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U.S. walks out of Iraq's address to U.N.

U.N. walkout
Negroponte, top center, leaves as Mohamed Aldouri, bottom left, speaks.

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UNITED NATIONS (CNN) -- The U.S. delegation to the United Nations walked out of a Security Council meeting Thursday as Iraq's U.N. ambassador was excoriating the United States and Britain for their actions in Iraq.

Mohamed Aldouri of Iraq accused the United States and Britain of "criminal, barbaric" behavior and military aggression "that is killing women, children and the elderly and destroys the life and the future of the people of Iraq. ...

"They previously tried to kill it through weapons sanctions, which lasted more than 13 years," he said. "Through that period a whole generation of children ... were destroyed."

Speaking later to reporters, U.S. Ambassador John Negroponte said, "I'd heard enough. ... I didn't hear anything new and of course don't accept any of the kinds of allegations and preposterous positions that he put forward."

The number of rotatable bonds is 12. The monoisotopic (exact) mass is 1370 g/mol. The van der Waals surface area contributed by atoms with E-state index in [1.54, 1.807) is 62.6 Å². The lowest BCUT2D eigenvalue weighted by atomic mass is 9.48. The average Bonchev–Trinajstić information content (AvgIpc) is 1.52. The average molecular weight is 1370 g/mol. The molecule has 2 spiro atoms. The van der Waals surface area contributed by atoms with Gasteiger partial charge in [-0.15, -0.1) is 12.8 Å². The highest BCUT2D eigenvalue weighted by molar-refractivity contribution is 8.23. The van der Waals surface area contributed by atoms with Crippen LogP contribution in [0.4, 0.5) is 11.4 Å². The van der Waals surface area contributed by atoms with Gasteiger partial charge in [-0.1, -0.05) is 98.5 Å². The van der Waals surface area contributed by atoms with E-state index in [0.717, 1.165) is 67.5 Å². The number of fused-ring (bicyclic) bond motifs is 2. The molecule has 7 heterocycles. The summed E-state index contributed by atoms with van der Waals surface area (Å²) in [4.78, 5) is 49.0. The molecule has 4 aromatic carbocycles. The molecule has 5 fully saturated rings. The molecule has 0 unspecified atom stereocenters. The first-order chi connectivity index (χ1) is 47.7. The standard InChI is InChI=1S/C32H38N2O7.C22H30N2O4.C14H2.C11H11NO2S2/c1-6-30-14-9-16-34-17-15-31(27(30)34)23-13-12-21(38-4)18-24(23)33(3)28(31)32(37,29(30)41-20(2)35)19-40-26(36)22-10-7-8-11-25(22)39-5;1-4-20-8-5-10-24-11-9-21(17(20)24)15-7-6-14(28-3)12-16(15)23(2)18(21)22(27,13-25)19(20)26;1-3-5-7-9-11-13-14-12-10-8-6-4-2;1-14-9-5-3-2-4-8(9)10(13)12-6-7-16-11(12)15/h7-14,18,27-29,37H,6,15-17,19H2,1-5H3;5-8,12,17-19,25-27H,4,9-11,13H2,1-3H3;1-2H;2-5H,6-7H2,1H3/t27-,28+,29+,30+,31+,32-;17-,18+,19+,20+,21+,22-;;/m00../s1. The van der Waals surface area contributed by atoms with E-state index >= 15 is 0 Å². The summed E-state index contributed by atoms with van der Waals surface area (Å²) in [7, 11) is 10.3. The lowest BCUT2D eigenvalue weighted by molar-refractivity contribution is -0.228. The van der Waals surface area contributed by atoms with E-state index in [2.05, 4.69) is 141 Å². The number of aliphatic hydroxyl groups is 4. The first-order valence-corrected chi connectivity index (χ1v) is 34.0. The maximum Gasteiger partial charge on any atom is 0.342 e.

In Baghdad on Thursday, Iraqi Health Minister Umid Midhat Mubarak said more than 350 Iraqi civilians have been killed in the war.

Mubarak accused coalition fighters of targeting Iraqi civilians. "Women and children are being attacked, as soldiers are being attacked," he said.

Aldouri, speaking at the conclusion of a two-day session of the 15-member council, said coalition forces were "about to start a real war of extermination that will kill everyone and destroy everything."

"The warning I would like to make to the members of the august council is that the United States and the British were hoodwinked when they were told that the Iraqi people would receive them with flowers and hugs and ululations, and the children and the mothers will rejoice at the coming of the U.S. forces," he said, at which point Negroponte walked out.

Negroponte speaks at the Security Council meeting before walking out.

Aldouri went on to say, "The Iraqi army up until now has not confronted the United States forces" -- only "the Iraqi people, the women, the children, the peasants.

"I think this is a British vision, because they are well known for their trickery," Aldouri said. "They kill a person and then they shed crocodile tears, and then they go to his funeral.

"If the humanitarian issue is very important, it is more important" to end the war, he said.

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